The contrast was apparent even as they sat behind a bank of microphones listening to Bullet Abe Pollin talking about what a great day this was now that the team had signed both of its No. 1 draft choices.

One of this players, Greg Ballard, was dressed in a sport coat, slacks and conservative tie. The other, Bo Ellis, wore an open-neck shirt and casual pants.

"They are similar in some ways," general manager Bob Ferry later remarked," but they are different in more ways.But we think that both of them will help us."

Ellis, the pencil-thin, 6-foot-9 forward from Marquette, is a familiar figure to many basketball fans after four years of play under a controversial coach who attracted constant national exposure for his club.

Ballard, the 6-7, 215-pound strongman from Oregon, didn't play on national television once during his career. Nor was he even the best-known player on his own team until his senior season - and even then the bulk of West Coast publicity went to UCLA's Marques Johnson.

Although both played for coaches who stressed defense and considered the fast break as upsetting as a technical foul, Ellis emerged from his college career as a finesse player whose main job at Marquette was to rebound and keep Al McGuire somewhat under controL. Ballard is much more physical, the result of four years of kamikaze practices under Dick Harter, whose philophy of coaching is directly opposite to McGuire's hand-off attitude.

The Bullet's choice of Ballard had many fans wondering, "Greg Who?" For Ballard, such anonymity is a familiar story.

"I've played in a shadow my whole career," he said. "Ron Lee (a former teammate) was better known and then Lonnie Shelton (from Oregon State) and then finally Marques.

"Every once in a while I'd think about it and why it worked out that way, but I guess I finally got used to it. I'm going to have to get used to pro basketball and to Washington, and I guess everyone here is going to have to get to know me."

When the fans do, they probably will like what they see. Ballard is a pleasant, intelligent man with strong religious feelings and a friendly manner. He is so team-oriented that he was even glad the Bullets signed Bob Dandridge last week, a move that should cost him a starting job this season.

"No, I was not disappointed at all," he said. "Instead, I was relived. This will give me more time to learn the system, and more time to find out what they expect. I hope Bob can teach me things. I want to learn from him."

Ballard attended high school in Pomona, Calif., a city near Los Angeles. He was recruited by all the Pac-Eight schools, but decided that getting away from home would "help me grow up a lot faster than going to UCLA or USC."

The University of Oregon seemed like the right place for him, even though it meant playing under Harter, who thinks nothing of 3 1/2-hour practices.

"I never talked to Harter until I signed," said Ballard. "The assistant who recruited me told me it would be rough, aggressive work but you can't imagine what it was really like.

"Just visualize pushing your body to its farthest extent to its capacity. That's what we had to do everyday, just to make it through practice."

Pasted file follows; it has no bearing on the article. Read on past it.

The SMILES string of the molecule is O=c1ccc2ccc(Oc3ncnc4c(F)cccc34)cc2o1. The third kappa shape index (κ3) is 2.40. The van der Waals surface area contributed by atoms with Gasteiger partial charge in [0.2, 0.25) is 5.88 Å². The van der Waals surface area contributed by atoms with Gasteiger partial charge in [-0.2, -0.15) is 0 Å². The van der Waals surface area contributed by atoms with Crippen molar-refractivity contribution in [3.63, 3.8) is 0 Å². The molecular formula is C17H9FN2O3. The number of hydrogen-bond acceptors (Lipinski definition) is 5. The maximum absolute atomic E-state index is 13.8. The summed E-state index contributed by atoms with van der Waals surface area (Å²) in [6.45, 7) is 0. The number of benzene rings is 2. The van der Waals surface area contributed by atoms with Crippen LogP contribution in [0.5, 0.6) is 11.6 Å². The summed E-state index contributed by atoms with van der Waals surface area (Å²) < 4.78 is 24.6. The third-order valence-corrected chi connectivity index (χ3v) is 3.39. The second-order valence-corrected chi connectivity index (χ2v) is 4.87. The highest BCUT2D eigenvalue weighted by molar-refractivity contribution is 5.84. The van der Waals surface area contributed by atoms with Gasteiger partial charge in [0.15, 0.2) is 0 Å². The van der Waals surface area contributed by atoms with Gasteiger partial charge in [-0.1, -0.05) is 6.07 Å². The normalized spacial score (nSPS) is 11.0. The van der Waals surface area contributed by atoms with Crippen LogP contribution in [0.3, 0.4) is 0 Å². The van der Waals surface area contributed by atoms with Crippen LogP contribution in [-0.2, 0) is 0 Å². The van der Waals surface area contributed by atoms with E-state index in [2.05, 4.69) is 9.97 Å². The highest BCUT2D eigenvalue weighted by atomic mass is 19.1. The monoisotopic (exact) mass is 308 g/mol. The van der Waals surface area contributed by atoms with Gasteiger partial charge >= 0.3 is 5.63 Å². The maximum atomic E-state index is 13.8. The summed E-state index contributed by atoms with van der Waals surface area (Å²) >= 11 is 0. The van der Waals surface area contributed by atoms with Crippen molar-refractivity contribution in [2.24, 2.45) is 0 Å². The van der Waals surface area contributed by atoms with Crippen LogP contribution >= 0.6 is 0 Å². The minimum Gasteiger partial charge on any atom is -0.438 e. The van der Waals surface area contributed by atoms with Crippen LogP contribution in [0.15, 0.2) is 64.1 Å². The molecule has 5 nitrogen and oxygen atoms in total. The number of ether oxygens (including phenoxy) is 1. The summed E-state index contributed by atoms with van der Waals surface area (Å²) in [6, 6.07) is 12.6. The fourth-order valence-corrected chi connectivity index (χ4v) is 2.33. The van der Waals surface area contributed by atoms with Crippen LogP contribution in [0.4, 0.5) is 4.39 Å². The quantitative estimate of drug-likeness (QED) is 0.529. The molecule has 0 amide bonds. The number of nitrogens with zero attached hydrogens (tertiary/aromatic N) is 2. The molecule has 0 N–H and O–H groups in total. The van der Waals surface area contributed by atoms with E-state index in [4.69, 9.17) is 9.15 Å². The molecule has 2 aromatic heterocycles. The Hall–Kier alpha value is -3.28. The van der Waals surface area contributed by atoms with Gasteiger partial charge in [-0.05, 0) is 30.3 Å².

Some of the goodies Harter dished out at practices included a rope climb in which the players were asked to ascend a 20-foot rope four times once the workouts ended. If they could do it without using their legs, so much the better.

"The first time, I did it without help from my legs and then I saw everyone else was using them, so I did, too," said Ballard, obviously nobody's fool.

The rope climb came after the players held bricks in both hands and ran through a defensive suffle drill for seven minutes.

"We also did these things called bounces, which he picked up from Vince Lombardi," said Ballard. "It's a football drill where you run in place, drop to the floor and then push off the floor. We'd do 100 of those a day for one week straight.

"Then we had this drill called '17'. If we were making too many mistakes, he'd stop practice and we had to run the width of the court 17 times in less than a minute. Then after practice, we'd have to do that again.

"After a while, games were very, very easy."

Once in a while, they also were fun, especially going against Johnson and UCLA, Oregon won the last three meetings between the teams and Ballard outscored his rival on each occasion. But he only made one All-America team while Johnson was chosen college basketball's player of the year.

"I'm not going to say that I'm better than he is or that he's better than me," said Ballard. "I was disappointed I didn't get more recognition but at least by getting drafted so high (fourth player chosen), I know that the pros realize I can play.

"It made it easier that Marques is a nice person. If he was an egotist it would have been different. Then I would have resented it."

Unlike Johnson, a flashy player with springs for legs, Ballard is not noted for his one-on-one moves. He says he "Passes really well for someone my size, my shot selection is really good and my defense is adequste.

"But I want to work on that defense in camp. It can get better."

Before rookie camp starts Sept. 17, however, he and Ellis and the rest of the rookies will go through a team conditioning program supervised by trainer John Lalley. Not that Ballard needs a conditioning program to stay in shape.

"After four years with Harter, you don't get out of shape," ter four years with Harter, you don't get out of shape," ion in the first place."